Musquet


Related to Musquet: musket

Mus´quet


n.1.See Musket.
References in periodicals archive ?
A pamphlet reports the close encounter: "a brace of musquet buletts, shot from the enemies works, hit a Cornet of his regiment with whom the Lieutenant General was then talking, but blessed be God the person aimed at escaped without any hurt.
Tupia all along warnd us not to beleive too much any thing these people told us; For says he they are given to lying, they told you that one of their people was killd by a musquet and buried Which was absolutely false.
powred over the bridge and kild and galled my souldiers from severall partes: amongst the rest Will Holies, after a musquet shot had past through his clothes, had his thigh shatt'd in pieces with a great bullet, upon which he fell and could not be carried of, the enemy prest on so violently.
Prompted by some freak of fancy, I stuck his musquet in the ground, and left it standing upright in the middle of the road" (194).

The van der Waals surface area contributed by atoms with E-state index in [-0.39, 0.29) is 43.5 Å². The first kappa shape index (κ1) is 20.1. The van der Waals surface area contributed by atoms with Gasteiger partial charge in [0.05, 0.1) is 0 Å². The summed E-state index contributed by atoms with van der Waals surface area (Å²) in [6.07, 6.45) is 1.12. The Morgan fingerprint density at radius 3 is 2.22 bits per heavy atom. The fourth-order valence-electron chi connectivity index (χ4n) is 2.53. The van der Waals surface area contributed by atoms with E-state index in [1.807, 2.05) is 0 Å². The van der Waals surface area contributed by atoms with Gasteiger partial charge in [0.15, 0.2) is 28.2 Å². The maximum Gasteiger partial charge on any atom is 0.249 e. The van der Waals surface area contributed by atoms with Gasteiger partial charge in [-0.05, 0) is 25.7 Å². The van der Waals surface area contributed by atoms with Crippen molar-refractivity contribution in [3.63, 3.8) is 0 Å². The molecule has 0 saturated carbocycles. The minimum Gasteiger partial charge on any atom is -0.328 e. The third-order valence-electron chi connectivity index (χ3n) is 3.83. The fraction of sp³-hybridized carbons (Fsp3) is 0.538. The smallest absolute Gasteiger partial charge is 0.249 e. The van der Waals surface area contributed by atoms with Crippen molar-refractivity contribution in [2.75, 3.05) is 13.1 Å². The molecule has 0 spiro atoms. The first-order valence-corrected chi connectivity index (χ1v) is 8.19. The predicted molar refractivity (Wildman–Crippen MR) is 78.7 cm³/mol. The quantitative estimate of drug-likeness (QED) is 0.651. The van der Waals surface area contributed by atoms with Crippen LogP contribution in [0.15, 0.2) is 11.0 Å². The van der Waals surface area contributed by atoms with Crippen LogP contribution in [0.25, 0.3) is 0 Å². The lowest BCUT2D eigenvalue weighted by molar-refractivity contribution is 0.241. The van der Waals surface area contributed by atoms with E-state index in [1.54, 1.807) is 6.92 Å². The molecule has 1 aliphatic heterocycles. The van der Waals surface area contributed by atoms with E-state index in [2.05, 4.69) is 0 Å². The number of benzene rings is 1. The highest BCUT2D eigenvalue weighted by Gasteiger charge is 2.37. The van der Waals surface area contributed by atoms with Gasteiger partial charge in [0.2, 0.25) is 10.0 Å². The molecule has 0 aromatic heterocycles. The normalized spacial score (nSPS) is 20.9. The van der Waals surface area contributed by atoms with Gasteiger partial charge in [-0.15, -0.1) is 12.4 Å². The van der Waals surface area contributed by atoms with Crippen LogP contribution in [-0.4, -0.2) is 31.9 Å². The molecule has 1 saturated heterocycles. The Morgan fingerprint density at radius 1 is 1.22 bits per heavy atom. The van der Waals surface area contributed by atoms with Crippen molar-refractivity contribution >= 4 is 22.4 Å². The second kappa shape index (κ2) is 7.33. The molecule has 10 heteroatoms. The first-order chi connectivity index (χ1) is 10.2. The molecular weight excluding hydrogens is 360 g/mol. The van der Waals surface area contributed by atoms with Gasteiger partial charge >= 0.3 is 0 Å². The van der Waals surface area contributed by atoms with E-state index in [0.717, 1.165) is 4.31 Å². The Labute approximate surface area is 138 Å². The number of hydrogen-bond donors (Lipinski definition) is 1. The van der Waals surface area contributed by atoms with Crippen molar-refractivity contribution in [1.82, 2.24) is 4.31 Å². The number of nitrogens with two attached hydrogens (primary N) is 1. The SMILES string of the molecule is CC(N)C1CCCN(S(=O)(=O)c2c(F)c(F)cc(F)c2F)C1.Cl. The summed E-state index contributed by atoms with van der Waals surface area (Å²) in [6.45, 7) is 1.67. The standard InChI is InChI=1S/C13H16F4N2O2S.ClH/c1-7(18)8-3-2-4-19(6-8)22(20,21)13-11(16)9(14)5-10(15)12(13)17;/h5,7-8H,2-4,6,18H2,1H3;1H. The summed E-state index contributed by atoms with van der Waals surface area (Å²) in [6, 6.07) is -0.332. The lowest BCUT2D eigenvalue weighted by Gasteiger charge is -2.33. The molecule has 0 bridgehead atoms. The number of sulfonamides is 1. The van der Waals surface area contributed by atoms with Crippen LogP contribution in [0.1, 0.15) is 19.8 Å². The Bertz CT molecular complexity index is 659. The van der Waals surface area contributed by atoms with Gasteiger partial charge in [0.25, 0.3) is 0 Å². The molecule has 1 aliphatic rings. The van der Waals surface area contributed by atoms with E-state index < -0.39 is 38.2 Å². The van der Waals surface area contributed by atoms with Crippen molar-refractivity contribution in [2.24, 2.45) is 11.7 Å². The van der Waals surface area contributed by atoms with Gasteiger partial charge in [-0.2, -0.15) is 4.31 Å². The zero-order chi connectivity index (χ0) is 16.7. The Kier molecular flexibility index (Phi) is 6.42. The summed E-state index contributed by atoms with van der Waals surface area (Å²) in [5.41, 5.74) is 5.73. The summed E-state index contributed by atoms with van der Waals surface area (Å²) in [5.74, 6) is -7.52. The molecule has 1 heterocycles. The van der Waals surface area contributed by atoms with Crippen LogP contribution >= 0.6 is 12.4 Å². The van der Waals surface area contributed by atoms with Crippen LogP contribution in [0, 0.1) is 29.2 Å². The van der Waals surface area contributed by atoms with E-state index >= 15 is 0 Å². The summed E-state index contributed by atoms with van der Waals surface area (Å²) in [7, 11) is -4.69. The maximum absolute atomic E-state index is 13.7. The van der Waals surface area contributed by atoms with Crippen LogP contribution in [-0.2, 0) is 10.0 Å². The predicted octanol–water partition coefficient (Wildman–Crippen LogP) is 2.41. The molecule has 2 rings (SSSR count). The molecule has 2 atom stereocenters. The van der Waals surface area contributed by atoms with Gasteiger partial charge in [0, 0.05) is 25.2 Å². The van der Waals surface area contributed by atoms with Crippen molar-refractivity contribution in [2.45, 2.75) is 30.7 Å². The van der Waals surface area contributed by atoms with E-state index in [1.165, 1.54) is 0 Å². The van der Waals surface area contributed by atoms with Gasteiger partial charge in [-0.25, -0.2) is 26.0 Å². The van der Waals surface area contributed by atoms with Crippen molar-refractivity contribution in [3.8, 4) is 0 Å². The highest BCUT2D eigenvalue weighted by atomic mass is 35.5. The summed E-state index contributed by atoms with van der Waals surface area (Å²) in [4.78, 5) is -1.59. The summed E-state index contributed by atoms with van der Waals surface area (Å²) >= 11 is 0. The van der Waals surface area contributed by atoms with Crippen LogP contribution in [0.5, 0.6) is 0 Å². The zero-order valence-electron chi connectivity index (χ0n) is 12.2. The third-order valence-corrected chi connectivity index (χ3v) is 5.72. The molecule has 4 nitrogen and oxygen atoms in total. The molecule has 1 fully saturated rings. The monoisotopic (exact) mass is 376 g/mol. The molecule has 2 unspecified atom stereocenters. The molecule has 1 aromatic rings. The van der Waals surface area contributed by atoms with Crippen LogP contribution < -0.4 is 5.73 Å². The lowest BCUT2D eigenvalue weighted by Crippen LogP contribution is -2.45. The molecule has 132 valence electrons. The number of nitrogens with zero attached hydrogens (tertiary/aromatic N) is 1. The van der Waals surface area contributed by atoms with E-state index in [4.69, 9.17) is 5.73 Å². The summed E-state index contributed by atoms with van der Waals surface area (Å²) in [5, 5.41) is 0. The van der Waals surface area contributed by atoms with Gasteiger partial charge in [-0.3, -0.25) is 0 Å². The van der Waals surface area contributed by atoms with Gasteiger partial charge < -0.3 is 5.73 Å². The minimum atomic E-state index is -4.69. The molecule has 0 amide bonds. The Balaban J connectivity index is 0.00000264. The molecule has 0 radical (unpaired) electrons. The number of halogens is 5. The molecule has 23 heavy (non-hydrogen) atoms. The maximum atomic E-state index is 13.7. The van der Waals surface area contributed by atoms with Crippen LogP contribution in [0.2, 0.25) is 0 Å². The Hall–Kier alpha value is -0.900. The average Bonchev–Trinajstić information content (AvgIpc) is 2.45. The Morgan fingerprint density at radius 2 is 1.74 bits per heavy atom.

Yet so it fell out: For `tis their Custom here for all that can bear Arms, to go out on a Training Day: But I thought a Pike was best for a Young Souldier, and so I carry'd a Pike; and between you and I, Reader, there was another Reason for it too, and that was, I knew not how to shoot off a Musquet.
This must be the place Where our Columbus of the South did land; He saw the Indian village on that sand, And on this rock first met the simple race Of Australasia, who presum'd to face With lance and spear his musquet.
were twice beaten off with our musqueteers at the entrance of Derrington [Deritend], at which many of their men fell, the townes-men held them in play above an houre, we had not above one hundred and fourtie musquets and having many entrances into the towne they were many too few.
From such Series of Facts for more than 40 years, it was evident that the French Inhabitants are so far from being disposed to become good Subjects that they are more and more discovering their inveterate enmity to the English and their affection to the French, of which we have recent Instances in their Insolence to Captain Murrey hiding the best of their Arms and surrendering only their useless musquets, and in their present absolute refusal to take the Oaths of Allegiance.
There are likewise musquets and ammunition for the defence of the place, and the situation, though so retired, has its advantages.